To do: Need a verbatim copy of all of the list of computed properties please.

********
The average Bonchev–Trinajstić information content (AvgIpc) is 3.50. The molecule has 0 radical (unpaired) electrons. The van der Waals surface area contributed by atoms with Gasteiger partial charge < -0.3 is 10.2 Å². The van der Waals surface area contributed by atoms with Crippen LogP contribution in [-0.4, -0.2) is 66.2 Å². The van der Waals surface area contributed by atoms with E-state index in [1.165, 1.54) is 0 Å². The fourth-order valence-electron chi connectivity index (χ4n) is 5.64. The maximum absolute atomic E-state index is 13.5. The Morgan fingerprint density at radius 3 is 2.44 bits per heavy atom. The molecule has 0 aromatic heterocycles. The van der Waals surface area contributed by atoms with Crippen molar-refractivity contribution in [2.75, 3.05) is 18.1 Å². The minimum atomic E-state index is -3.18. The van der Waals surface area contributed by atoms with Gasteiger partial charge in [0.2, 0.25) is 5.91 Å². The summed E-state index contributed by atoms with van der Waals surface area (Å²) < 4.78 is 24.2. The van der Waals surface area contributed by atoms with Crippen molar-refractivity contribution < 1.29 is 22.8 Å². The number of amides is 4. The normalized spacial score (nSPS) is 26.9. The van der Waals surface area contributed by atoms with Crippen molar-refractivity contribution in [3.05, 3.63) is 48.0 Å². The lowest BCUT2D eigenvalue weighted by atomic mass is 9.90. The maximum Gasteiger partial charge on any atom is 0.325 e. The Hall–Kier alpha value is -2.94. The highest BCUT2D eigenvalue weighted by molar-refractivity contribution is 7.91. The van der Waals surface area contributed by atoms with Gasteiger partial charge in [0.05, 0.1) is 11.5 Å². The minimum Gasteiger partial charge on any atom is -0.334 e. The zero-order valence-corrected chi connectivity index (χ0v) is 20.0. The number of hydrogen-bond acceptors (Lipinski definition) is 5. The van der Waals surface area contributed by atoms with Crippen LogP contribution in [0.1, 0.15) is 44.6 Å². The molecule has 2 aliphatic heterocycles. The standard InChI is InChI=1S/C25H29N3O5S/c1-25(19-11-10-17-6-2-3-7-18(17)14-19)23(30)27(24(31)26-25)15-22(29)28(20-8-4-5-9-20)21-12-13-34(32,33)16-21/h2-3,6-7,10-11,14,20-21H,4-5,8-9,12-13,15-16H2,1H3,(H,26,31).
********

The average Bonchev–Trinajstić information content (AvgIpc) is 3.50. The molecule has 0 radical (unpaired) electrons. The van der Waals surface area contributed by atoms with Gasteiger partial charge < -0.3 is 10.2 Å². The van der Waals surface area contributed by atoms with Crippen LogP contribution in [-0.4, -0.2) is 66.2 Å². The van der Waals surface area contributed by atoms with E-state index in [1.165, 1.54) is 0 Å². The fourth-order valence-electron chi connectivity index (χ4n) is 5.64. The maximum absolute atomic E-state index is 13.5. The Morgan fingerprint density at radius 3 is 2.44 bits per heavy atom. The molecule has 0 aromatic heterocycles. The van der Waals surface area contributed by atoms with Crippen molar-refractivity contribution in [2.75, 3.05) is 18.1 Å². The minimum atomic E-state index is -3.18. The van der Waals surface area contributed by atoms with Gasteiger partial charge in [0.2, 0.25) is 5.91 Å². The summed E-state index contributed by atoms with van der Waals surface area (Å²) < 4.78 is 24.2. The van der Waals surface area contributed by atoms with Crippen molar-refractivity contribution < 1.29 is 22.8 Å². The number of amides is 4. The normalized spacial score (nSPS) is 26.9. The van der Waals surface area contributed by atoms with Crippen molar-refractivity contribution in [3.05, 3.63) is 48.0 Å². The lowest BCUT2D eigenvalue weighted by atomic mass is 9.90. The maximum Gasteiger partial charge on any atom is 0.325 e. The Hall–Kier alpha value is -2.94. The highest BCUT2D eigenvalue weighted by molar-refractivity contribution is 7.91. The van der Waals surface area contributed by atoms with Gasteiger partial charge in [0.05, 0.1) is 11.5 Å². The minimum Gasteiger partial charge on any atom is -0.334 e. The zero-order valence-corrected chi connectivity index (χ0v) is 20.0. The number of hydrogen-bond acceptors (Lipinski definition) is 5. The van der Waals surface area contributed by atoms with Crippen LogP contribution in [0.1, 0.15) is 44.6 Å². The molecule has 2 aliphatic heterocycles. The standard InChI is InChI=1S/C25H29N3O5S/c1-25(19-11-10-17-6-2-3-7-18(17)14-19)23(30)27(24(31)26-25)15-22(29)28(20-8-4-5-9-20)21-12-13-34(32,33)16-21/h2-3,6-7,10-11,14,20-21H,4-5,8-9,12-13,15-16H2,1H3,(H,26,31).